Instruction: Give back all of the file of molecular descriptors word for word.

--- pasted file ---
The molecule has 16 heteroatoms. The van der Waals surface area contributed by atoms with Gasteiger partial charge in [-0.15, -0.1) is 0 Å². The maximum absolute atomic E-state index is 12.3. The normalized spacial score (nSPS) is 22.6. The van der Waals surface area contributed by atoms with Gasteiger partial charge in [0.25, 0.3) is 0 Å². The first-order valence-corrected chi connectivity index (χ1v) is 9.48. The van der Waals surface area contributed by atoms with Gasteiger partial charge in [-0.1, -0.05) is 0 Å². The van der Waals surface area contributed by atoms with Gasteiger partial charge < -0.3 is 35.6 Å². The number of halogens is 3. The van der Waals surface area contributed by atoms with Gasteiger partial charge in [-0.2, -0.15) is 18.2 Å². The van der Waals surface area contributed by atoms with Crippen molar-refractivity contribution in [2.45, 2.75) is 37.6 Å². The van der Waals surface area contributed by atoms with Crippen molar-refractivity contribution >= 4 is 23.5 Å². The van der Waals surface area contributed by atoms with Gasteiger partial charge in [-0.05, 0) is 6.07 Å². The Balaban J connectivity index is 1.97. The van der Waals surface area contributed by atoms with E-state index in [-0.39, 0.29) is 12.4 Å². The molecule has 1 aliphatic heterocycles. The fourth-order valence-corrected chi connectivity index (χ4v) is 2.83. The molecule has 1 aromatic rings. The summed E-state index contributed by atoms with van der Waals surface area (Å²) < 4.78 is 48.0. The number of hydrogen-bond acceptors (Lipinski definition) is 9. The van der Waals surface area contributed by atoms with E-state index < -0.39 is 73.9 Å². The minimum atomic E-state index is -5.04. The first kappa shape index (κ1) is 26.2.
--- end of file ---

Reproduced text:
The molecule has 16 heteroatoms. The van der Waals surface area contributed by atoms with Gasteiger partial charge in [-0.15, -0.1) is 0 Å². The maximum absolute atomic E-state index is 12.3. The normalized spacial score (nSPS) is 22.6. The van der Waals surface area contributed by atoms with Gasteiger partial charge in [0.25, 0.3) is 0 Å². The first-order valence-corrected chi connectivity index (χ1v) is 9.48. The van der Waals surface area contributed by atoms with Gasteiger partial charge in [-0.1, -0.05) is 0 Å². The van der Waals surface area contributed by atoms with Gasteiger partial charge < -0.3 is 35.6 Å². The number of halogens is 3. The van der Waals surface area contributed by atoms with Gasteiger partial charge in [-0.2, -0.15) is 18.2 Å². The van der Waals surface area contributed by atoms with Crippen molar-refractivity contribution in [2.45, 2.75) is 37.6 Å². The van der Waals surface area contributed by atoms with Crippen molar-refractivity contribution >= 4 is 23.5 Å². The van der Waals surface area contributed by atoms with Gasteiger partial charge in [-0.05, 0) is 6.07 Å². The Balaban J connectivity index is 1.97. The van der Waals surface area contributed by atoms with E-state index in [-0.39, 0.29) is 12.4 Å². The molecule has 1 aliphatic heterocycles. The fourth-order valence-corrected chi connectivity index (χ4v) is 2.83. The molecule has 1 aromatic rings. The summed E-state index contributed by atoms with van der Waals surface area (Å²) < 4.78 is 48.0. The number of hydrogen-bond acceptors (Lipinski definition) is 9. The van der Waals surface area contributed by atoms with E-state index < -0.39 is 73.9 Å². The minimum atomic E-state index is -5.04. The first kappa shape index (κ1) is 26.2.